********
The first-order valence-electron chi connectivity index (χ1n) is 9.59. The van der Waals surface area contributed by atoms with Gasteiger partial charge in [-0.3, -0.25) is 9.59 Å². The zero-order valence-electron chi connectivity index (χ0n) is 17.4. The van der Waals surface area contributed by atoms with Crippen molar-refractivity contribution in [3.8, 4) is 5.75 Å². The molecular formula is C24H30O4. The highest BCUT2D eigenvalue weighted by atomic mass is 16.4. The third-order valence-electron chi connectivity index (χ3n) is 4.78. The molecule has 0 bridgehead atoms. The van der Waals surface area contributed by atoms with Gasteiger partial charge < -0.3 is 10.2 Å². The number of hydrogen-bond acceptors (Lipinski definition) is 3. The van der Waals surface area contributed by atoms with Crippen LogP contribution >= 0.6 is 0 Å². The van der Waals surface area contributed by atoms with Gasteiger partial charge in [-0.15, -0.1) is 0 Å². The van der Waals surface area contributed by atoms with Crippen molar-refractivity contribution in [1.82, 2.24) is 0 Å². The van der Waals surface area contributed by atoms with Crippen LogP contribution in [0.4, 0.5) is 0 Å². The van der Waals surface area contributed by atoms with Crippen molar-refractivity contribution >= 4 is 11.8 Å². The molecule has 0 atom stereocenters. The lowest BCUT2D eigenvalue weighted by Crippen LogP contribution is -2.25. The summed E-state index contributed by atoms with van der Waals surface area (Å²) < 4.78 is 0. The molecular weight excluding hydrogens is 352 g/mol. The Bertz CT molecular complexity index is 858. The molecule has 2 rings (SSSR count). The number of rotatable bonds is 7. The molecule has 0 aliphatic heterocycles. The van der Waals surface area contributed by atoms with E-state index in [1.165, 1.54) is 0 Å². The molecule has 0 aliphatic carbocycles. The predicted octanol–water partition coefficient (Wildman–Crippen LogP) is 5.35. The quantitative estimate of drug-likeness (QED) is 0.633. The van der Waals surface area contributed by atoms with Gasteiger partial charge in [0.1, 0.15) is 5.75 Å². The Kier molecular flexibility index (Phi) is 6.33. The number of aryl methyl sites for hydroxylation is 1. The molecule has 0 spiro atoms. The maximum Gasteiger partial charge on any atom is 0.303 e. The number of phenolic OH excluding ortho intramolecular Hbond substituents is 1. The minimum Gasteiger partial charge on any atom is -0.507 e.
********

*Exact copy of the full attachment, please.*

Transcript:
The first-order valence-electron chi connectivity index (χ1n) is 9.59. The van der Waals surface area contributed by atoms with Gasteiger partial charge in [-0.3, -0.25) is 9.59 Å². The zero-order valence-electron chi connectivity index (χ0n) is 17.4. The van der Waals surface area contributed by atoms with Crippen molar-refractivity contribution in [3.8, 4) is 5.75 Å². The molecular formula is C24H30O4. The highest BCUT2D eigenvalue weighted by atomic mass is 16.4. The third-order valence-electron chi connectivity index (χ3n) is 4.78. The molecule has 0 bridgehead atoms. The van der Waals surface area contributed by atoms with Gasteiger partial charge < -0.3 is 10.2 Å². The number of hydrogen-bond acceptors (Lipinski definition) is 3. The van der Waals surface area contributed by atoms with Crippen LogP contribution >= 0.6 is 0 Å². The van der Waals surface area contributed by atoms with Gasteiger partial charge in [-0.15, -0.1) is 0 Å². The van der Waals surface area contributed by atoms with Crippen molar-refractivity contribution in [1.82, 2.24) is 0 Å². The van der Waals surface area contributed by atoms with Crippen LogP contribution in [0.4, 0.5) is 0 Å². The van der Waals surface area contributed by atoms with Crippen molar-refractivity contribution >= 4 is 11.8 Å². The molecule has 0 atom stereocenters. The lowest BCUT2D eigenvalue weighted by Crippen LogP contribution is -2.25. The summed E-state index contributed by atoms with van der Waals surface area (Å²) < 4.78 is 0. The molecular weight excluding hydrogens is 352 g/mol. The Bertz CT molecular complexity index is 858. The molecule has 2 rings (SSSR count). The number of rotatable bonds is 7. The molecule has 0 aliphatic heterocycles. The van der Waals surface area contributed by atoms with E-state index in [1.165, 1.54) is 0 Å². The molecule has 0 aliphatic carbocycles. The predicted octanol–water partition coefficient (Wildman–Crippen LogP) is 5.35. The quantitative estimate of drug-likeness (QED) is 0.633. The van der Waals surface area contributed by atoms with Gasteiger partial charge in [0.1, 0.15) is 5.75 Å². The Kier molecular flexibility index (Phi) is 6.33. The number of aryl methyl sites for hydroxylation is 1. The molecule has 0 spiro atoms. The maximum Gasteiger partial charge on any atom is 0.303 e. The number of phenolic OH excluding ortho intramolecular Hbond substituents is 1. The minimum Gasteiger partial charge on any atom is -0.507 e.